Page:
Little has been said about what life is like inside the Westboro Baptist Church, the hate group best known for picketing funerals and its vehemently anti-gay views—that is, until now. Fred Phelps’ granddaughter Libby spoke with Vice about what it was like growing up in the WBC, and what her life has been like since she left.
Libby Phelps left the church her grandfather built in 2009. Regarding why, she says, “There are so many reasons; bottom line is I don’t believe in WBC theology. I don’t think it’s right to display such a hateful message. I especially don’t think it’s right picketing funerals.”
Although she went to public school as a child, she wasn’t allowed to have friends outside of the church: “We were only really able to develop relationships with those who attended WBC.” She was also sometimes treated poorly by other classmates or even teachers, “but we were told that the world hated us, so we expected it.”
Libby reports that despite the WBC’s promotion of hate, she was very close to her family growing up—something she misses now, especially since she has yet to see such closeness in the “real world.”
Although she grew up participating in LGBT rights protests, she says, “As I got older, I decided I didn’t believe in the doctrine,” even though rejecting her family’s views meant she was forced “to leave everyone I’d ever known behind and start a new life.”
She explains, “once you leave WBC you can’t talk to anyone any more. It’s weird, but that’s how it is. You leave your entire life, everything you’ve ever known. That’s why it’s so hard to leave.”
Despite the environment in which she was raised, Libby says “I think I’ve always thought nobody was better than anyone else, I just couldn’t express it. At WBC your actions and thoughts were conditioned and controlled by the older generations.”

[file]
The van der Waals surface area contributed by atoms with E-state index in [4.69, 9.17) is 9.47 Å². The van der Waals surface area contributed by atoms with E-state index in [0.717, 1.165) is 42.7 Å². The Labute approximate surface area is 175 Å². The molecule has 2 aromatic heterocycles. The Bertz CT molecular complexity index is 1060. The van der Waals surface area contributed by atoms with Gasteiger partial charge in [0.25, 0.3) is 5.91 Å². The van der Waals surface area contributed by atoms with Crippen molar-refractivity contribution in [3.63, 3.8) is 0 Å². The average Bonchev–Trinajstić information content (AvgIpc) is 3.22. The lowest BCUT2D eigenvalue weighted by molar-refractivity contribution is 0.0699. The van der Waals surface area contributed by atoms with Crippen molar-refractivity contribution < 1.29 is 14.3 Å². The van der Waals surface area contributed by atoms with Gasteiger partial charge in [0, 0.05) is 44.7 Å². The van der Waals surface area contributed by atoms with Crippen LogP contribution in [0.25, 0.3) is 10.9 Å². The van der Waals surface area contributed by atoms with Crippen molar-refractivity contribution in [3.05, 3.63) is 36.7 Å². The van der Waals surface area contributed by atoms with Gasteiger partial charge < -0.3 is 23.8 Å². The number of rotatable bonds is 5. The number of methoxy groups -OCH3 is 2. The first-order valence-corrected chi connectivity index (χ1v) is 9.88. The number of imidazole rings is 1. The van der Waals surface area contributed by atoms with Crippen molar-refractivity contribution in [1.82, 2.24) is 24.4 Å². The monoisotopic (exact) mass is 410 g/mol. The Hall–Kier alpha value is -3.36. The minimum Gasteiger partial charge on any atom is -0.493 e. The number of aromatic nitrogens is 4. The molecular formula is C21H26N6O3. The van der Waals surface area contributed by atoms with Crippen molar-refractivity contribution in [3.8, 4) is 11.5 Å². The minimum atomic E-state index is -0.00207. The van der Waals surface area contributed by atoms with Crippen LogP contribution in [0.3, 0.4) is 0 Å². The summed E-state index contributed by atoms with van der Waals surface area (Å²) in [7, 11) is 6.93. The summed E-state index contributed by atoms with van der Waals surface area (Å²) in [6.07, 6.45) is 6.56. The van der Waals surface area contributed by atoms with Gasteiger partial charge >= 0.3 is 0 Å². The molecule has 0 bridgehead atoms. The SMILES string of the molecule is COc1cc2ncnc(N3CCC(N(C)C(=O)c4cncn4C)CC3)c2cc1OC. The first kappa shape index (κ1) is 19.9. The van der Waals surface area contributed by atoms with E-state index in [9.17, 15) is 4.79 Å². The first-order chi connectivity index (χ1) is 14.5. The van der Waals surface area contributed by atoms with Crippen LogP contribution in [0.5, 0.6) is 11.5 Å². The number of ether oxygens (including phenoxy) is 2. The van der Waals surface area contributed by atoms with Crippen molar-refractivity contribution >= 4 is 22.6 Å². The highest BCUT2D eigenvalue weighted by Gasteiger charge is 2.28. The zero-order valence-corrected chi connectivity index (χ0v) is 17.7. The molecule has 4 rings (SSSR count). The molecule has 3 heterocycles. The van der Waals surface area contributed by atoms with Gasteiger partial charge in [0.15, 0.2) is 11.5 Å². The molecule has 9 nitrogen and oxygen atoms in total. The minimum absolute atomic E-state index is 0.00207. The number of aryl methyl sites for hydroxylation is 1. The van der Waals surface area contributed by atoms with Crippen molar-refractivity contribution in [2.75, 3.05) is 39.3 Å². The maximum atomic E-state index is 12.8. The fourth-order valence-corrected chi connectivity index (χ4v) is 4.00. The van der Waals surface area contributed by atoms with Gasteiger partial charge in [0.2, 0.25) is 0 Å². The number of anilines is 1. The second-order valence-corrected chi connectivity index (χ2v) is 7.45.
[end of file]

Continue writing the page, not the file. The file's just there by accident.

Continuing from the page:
The home of Planting Peace, the rainbow-colored Equality House, is deliberately located just across the street from the WBC’s compound, and after Libby left, she found herself wanting to participate in a different type of activism. “Within the first month of them painting it, I stopped by and wanted to help out. The owners gave me a paintbrush, and I helped paint the house.”
On March 23, Libby participated in the organization’s second anniversary event, “Plant One for Peace.” Now married with a young son, she said that she attended the celebration with her family because she believes in equality—and to be there for her young cousin, who has also left the WBC.
When asked what her life is like now, she says, “I’ve done so many things that weren’t possible at WBC…
“For the most part everyone has been so supportive and understanding, including my friends at the Equality House. WBC had raised us to believe that everyone outside of the church hated us, and it’s so refreshing to see that’s not true.”